Correction: The Tompkins County Legislature still has to approve this sale. The Downtown Facility Committee was the body that advanced the sale earlier this week.

ITHACA, N.Y. — In a unanimous 5-0 vote yesterday afternoon, the Downtown Facility Committee approved a deal to sell a portion of its land to Ithaca Neighborhood Housing Services (INHS) for the construction of low-moderate income owner-occupied housing.

The land is a swath of property along Sears Street in the city of Ithaca. It is part of the property Tompkins County bought in its initial plan to build a new county office building near Downtown Ithaca, on the 400 Block of North Tioga Street. Those plans were superseded when the county saw an opportunity to buy a more desirable site one block to the south, and proceeded to buy and shift its plans to the new location.

While long-term options are still being considered for what to do with the existing office buildings on the 400 Block of North Tioga Street, the short-term plan is to use the existing parking lot for county staff, and potentially for construction staging as the new building is built over the next few years.

However, residents of Sears Street have made it known they were not going to fans of having a sizable office building as a neighbor, and they don’t like the existing situation either. The parking lot was created by the demolition of several homes decades ago, and while it may be obscured by half-dead arbor vitae, it’s still a poor fit with the block’s dense, older residential fabric.

The county legislature had warmed quickly to the idea of selling off the Sears Street side of the property for smaller-scale low-moderate income housing, though there were questions of whether it should be single-family or townhouses, should it be for-sale or rental, the exact shape/depth of the land to be sold, who would be interested in developing it, and what a fair price was for the land. The county planning department reached out to both Tompkins Cortland Habitat for Humanity and INHS, but TCHFH declined.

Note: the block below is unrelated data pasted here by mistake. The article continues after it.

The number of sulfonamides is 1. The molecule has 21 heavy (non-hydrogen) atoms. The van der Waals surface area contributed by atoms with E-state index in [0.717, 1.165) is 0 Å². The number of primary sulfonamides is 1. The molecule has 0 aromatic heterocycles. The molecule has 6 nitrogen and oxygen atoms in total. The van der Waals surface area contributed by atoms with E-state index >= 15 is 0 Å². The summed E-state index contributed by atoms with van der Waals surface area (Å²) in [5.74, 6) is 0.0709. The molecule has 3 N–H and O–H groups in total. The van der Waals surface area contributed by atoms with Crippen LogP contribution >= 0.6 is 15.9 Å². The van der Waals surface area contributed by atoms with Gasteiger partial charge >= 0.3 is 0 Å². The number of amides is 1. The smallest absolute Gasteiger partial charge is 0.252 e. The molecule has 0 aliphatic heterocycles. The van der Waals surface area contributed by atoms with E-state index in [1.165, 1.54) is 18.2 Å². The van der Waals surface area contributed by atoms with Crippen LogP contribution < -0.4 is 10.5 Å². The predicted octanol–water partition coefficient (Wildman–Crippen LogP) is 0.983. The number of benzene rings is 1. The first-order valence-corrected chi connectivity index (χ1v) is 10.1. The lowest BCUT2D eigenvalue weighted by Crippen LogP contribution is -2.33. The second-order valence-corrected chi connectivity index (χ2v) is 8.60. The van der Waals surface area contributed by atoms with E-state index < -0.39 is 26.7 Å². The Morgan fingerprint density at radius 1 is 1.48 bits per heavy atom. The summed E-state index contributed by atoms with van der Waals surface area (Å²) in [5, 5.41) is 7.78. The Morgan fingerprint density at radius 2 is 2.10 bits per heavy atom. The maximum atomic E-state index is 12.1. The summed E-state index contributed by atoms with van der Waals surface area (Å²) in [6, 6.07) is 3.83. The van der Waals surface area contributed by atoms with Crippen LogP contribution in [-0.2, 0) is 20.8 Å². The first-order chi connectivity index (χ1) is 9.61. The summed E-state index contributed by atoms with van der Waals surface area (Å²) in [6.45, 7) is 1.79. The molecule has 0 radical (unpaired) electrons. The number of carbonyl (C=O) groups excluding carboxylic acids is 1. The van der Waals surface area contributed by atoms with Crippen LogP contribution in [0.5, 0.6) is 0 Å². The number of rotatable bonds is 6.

“I’m going to vote for this same way I voted to sell the Old Library site,” said legislator Mike Lane (D-14th District). “Not because I think it’s the right thing to do, but simply because there’s a majority here that wants to do this, and I support our team.”

A map of the proposed land sales agreement. Lot 6.1 would be retained by the county. Lot 6.2 would be sold for $210,000 to INHS, pending city approvals for lot subdivision and home construction.

The resolution passed by the county stipulates that the land would be 68 feet deep and dividable into four single-family home lots, which would have to be approved by the city and upon which the sales deal is contingent. INHS had initially offered $120,000, but County Department of Tax Assessment Director Jay Franklin determined that a fair price for the land would be $210,000. The county paid $1.8 million for the entire property back in 2019, and the two office buildings make up the bulk of the property’s value.

The home lots would be developed into either detached single-family homes or two duplex strings (two side-by-side two-family homes), 2-3 bedrooms each, to be sold at a below-market rate price ($160,000 for a two-bedroom unit, $190,000 for a three-bedroom unit) to qualified homebuyers making around 80 percent of the area median income. The homes would be LEED Certified and comply with Ithaca’s Green Building Policy.

The county would retain a narrow stretch from Sears Street to accommodate a pedestrian footpath, which was the source of considerable debate during the meeting. After some back and forth, the legislature decided to keep the sliver of land for the footpath; Rich John (D-4th District) motioned for a vote to sell the sliver to INHS as well for an additional cost (in which case there would be no walkway), but it failed to even go up for vote due to the lack of a second legislator to support the motion.

The full Tompkins County Legislature is expected to vote on approving the sale at their next meeting on Tuesday, Dec. 7. If approved, the planned timeline as coordinated by the county and INHS calls for the pursuit and approval of permits from the city of Ithaca next year, while INHS pursues grants to fund construction. The intended timeline for buildout and sale of the four units is later 2023 into 2024. The county figures that construction staging on the property for the new office building would happen during 2023, and that it would be finishing up by the time the homes are ready to be built.

Brian Crandall

Brian Crandall reports on housing and development for the Ithaca Voice. He can be reached at bcrandall@ithacavoice.com.